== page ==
Decisions, decisions

Robust trustee decision making

Discretionary decision-making can feel tricky at the best of times for trustees seeking to ‘do the right thing’. With the increase in virtual meetings, systems for decision-making might be a bit different to normal and practices might need to be adjusted slightly. Many discretionary decisions will be relatively straightforward but here we offer some practical tips to give trustees confidence in recording more complex discretionary decisions affecting individual members’ benefits.

For tips on approaching ‘big’ discretionary decisions which affect members more generally, Peter Murphy provides useful guidance in his blog “Robust trustee decision-making in these difficult times”.

Before you start

Check your Trust Deed and Rules. This will help you answer a number of important questions, including:

  • What is the scope of the power that you are being asked to exercise?
  • Whose decision is it under the Rules? Are there any delegations to a sub-committee?

Having considered this, look at any supporting information that the scheme might hold to help guide the decision-making process:

  • What do any policies or procedures say about how the decision will be taken? Are there any timescales provided?
  • Are processes clear to ensure the required information is gathered?
  • Are the decision-makers clear on their legal duties?

Whilst these initial building blocks seem straightforward, regular checks will ensure that the processes operating in practice match those set down on paper. Systems are crucial in gathering all information required to make a discretionary decision.

Recording your decision

Once you have all of the information that you need to make a decision, the crucial next step is to record that decision. Trustees will want to avoid undertaking a thorough process and reaching a decision in a complex case only to have that decision remitted by the Pensions Ombudsman (“TPO”) because the record of the decision isn’t satisfactory. Although rare, we do see this happen from time to time.

Check the facts

While this is not a prescriptive checklist, in particularly complex cases we recommend noting:

  • the information that was available for consideration;
  • details of any trustees’ requests for further information;
  • any information the trustees were unable to obtain (but might have assisted in making the decision).

What are your reasons?

  • Recent TPO decisions make it clear that trustees are now expected to conduct a thorough interrogation of information, particularly in unusual or difficult cases. Minutes of your decisions should reflect this process.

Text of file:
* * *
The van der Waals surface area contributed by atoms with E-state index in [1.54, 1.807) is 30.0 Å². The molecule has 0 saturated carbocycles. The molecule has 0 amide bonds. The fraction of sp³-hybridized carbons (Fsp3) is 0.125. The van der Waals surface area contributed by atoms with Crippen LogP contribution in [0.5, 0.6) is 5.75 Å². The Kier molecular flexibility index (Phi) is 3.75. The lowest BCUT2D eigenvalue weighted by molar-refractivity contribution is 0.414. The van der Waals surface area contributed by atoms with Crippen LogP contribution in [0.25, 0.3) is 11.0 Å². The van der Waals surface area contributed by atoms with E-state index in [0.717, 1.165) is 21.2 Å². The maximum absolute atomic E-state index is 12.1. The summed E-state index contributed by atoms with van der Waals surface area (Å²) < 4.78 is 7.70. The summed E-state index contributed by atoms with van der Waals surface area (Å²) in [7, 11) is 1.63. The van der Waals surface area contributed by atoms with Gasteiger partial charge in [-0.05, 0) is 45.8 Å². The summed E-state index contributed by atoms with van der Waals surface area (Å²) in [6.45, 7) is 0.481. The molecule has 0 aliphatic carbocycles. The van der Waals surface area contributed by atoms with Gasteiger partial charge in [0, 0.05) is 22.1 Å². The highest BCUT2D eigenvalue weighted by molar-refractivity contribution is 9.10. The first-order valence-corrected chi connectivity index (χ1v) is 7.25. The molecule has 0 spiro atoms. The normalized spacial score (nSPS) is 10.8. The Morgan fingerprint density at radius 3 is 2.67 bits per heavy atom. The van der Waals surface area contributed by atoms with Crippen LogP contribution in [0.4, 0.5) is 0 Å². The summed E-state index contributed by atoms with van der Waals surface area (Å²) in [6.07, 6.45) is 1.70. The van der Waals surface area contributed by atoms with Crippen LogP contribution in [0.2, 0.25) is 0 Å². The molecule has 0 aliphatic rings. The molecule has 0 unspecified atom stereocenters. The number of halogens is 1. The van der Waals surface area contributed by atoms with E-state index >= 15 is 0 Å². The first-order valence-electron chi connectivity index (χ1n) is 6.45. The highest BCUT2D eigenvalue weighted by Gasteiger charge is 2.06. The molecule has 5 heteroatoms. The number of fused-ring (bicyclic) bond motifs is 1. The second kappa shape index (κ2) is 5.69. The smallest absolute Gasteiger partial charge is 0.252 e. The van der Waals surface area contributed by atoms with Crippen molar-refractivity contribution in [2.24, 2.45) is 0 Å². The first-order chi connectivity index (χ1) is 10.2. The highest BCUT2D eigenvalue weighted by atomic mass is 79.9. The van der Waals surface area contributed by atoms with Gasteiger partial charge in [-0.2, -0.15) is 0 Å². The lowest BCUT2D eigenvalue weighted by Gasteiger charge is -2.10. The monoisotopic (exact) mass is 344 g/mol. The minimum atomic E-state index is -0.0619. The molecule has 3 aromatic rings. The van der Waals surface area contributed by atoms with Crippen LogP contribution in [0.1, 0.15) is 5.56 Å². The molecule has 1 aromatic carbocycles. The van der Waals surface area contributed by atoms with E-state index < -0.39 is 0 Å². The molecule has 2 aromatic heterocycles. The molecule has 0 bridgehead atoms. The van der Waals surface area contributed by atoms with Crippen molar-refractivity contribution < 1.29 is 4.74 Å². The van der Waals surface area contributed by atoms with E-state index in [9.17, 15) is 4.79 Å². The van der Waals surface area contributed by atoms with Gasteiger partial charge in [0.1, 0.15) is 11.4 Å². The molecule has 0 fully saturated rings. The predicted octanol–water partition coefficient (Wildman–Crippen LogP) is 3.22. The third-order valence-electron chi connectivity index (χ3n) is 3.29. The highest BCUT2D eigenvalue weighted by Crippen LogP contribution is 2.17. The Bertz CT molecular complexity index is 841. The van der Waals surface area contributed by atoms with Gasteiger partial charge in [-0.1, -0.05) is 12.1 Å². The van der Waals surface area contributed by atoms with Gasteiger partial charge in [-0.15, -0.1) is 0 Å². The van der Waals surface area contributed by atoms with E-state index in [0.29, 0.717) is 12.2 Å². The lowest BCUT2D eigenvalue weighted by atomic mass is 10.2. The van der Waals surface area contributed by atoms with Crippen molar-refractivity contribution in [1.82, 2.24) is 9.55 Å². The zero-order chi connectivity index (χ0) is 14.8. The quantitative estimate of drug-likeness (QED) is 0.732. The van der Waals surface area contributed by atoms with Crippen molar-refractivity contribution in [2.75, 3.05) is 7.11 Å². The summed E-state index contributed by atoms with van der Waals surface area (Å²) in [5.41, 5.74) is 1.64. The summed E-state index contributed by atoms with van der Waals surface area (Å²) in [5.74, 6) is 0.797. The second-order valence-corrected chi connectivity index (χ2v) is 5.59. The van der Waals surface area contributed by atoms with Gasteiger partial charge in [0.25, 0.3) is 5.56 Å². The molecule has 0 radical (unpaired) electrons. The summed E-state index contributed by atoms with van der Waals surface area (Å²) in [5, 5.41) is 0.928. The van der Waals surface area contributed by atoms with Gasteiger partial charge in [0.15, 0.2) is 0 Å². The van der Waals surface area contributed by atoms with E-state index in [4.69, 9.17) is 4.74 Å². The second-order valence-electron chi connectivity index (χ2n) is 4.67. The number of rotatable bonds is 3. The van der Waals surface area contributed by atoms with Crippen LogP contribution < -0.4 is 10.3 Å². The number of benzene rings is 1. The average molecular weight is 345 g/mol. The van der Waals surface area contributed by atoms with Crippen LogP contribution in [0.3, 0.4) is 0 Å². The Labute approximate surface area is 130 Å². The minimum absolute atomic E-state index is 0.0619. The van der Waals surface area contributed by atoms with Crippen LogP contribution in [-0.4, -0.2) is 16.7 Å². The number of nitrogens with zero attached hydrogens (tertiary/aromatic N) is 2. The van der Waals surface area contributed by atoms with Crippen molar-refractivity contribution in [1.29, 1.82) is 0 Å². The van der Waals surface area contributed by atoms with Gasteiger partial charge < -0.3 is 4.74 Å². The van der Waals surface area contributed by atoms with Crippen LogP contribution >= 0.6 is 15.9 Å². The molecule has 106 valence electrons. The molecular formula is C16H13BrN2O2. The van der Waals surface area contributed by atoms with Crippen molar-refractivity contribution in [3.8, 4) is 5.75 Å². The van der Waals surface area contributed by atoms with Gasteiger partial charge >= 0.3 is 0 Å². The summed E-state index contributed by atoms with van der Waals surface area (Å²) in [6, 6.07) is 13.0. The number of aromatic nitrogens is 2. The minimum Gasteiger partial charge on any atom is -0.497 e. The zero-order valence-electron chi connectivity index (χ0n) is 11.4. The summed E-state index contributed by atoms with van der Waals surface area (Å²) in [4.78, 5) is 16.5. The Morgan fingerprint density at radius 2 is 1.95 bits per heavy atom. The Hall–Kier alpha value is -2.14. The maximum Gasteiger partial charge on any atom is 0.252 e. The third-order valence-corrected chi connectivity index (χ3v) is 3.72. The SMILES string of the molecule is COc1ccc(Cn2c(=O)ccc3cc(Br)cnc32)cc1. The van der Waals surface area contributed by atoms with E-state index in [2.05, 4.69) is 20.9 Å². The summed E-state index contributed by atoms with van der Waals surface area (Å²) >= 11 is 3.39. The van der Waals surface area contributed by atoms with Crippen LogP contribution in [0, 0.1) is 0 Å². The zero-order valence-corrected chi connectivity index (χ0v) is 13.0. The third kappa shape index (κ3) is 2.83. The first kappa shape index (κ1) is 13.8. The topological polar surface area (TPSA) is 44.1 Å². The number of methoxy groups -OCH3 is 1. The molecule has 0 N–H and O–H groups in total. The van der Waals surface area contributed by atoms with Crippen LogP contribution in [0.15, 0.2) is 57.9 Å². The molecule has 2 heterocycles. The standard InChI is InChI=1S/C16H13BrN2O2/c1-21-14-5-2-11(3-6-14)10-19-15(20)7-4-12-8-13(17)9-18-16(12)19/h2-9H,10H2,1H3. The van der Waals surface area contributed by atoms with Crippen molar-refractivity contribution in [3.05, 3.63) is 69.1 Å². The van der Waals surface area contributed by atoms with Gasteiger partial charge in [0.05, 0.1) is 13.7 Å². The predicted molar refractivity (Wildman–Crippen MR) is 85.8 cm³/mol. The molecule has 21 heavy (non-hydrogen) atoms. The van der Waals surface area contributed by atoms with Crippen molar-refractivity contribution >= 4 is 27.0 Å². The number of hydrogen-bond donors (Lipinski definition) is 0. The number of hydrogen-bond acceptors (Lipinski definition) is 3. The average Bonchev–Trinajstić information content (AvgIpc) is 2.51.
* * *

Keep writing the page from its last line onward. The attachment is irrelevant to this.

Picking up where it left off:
• In making discretionary decisions, trustees have a duty to only consider relevant factors and disregard irrelevant factors. Some factors will inevitably be given more weight than others, and so it’s important that the record reflects this, so that those not involved in the process can understand why a decision was reached.

Remember your (potential) audience

  •  If a discretionary decision is later challenged, it’s possible the minutes of the decision will be shared with affected individuals or TPO, who will seek to understand the steps taken to reach the decision. Therefore, the note of the decision should be accurate, clear, and should not contain irrelevant content. Cross-refer to your decision-making procedures.
  •  Document the evidence considered and how you’ve arrived at your decision based on that evidence. Include sufficient detail to capture the thought-process followed, but this needn’t be so granular to leave the trustees open to misinterpretation or undue scrutiny.
  • Be wary of “plagiarising” your previous decisions or records. TPO expects each case to be decided on its own merits – whilst it’s fine to use a template as a basis for your records, this should be shaped to fit the circumstances of the decision you are recording.

Communicating your decision

The final piece of the jigsaw is the communication of the decision to the affected parties. This is particularly important in complex cases, as good communication with a potentially disgruntled party can help to avoid a complaint.

TPO’s firm view is that those affected by the decision should be provided with enough detail to understand the reasons why it was taken.

If affected parties are not provided with reasons, it’s open to TPO to make an award for distress and inconvenience or to order that the decision be remitted to the trustees in order to be re-taken, even if the decision itself is not flawed – something all trustees will be keen to avoid.

Of course, if you have any queries about documenting or communicating these types of decisions, or the process more generally, don’t hesitate to get in touch with your usual Sackers contact.

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